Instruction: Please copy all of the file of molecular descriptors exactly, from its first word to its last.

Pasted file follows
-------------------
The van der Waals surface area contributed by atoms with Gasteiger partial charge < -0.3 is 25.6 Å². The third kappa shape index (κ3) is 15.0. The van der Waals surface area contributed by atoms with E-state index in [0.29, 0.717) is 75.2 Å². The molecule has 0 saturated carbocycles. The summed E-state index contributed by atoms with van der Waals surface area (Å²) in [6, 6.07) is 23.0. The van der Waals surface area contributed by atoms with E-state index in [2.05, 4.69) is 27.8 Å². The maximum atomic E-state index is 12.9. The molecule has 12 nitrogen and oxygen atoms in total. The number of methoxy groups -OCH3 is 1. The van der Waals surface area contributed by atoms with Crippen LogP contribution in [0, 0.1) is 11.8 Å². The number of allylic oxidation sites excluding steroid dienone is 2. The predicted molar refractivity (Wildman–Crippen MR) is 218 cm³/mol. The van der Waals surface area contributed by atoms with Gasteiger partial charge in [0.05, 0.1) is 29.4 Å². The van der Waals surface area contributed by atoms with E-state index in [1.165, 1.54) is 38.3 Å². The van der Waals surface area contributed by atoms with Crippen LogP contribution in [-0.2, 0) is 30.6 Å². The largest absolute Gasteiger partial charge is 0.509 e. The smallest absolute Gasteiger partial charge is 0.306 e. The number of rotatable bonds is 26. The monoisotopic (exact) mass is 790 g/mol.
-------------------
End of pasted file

The van der Waals surface area contributed by atoms with Gasteiger partial charge < -0.3 is 25.6 Å². The third kappa shape index (κ3) is 15.0. The van der Waals surface area contributed by atoms with E-state index in [0.29, 0.717) is 75.2 Å². The molecule has 0 saturated carbocycles. The summed E-state index contributed by atoms with van der Waals surface area (Å²) in [6, 6.07) is 23.0. The van der Waals surface area contributed by atoms with E-state index in [2.05, 4.69) is 27.8 Å². The maximum atomic E-state index is 12.9. The molecule has 12 nitrogen and oxygen atoms in total. The number of methoxy groups -OCH3 is 1. The van der Waals surface area contributed by atoms with Crippen LogP contribution in [0, 0.1) is 11.8 Å². The number of allylic oxidation sites excluding steroid dienone is 2. The predicted molar refractivity (Wildman–Crippen MR) is 218 cm³/mol. The van der Waals surface area contributed by atoms with Gasteiger partial charge in [0.05, 0.1) is 29.4 Å². The van der Waals surface area contributed by atoms with E-state index in [1.165, 1.54) is 38.3 Å². The van der Waals surface area contributed by atoms with Crippen LogP contribution in [-0.2, 0) is 30.6 Å². The largest absolute Gasteiger partial charge is 0.509 e. The smallest absolute Gasteiger partial charge is 0.306 e. The number of rotatable bonds is 26. The monoisotopic (exact) mass is 790 g/mol.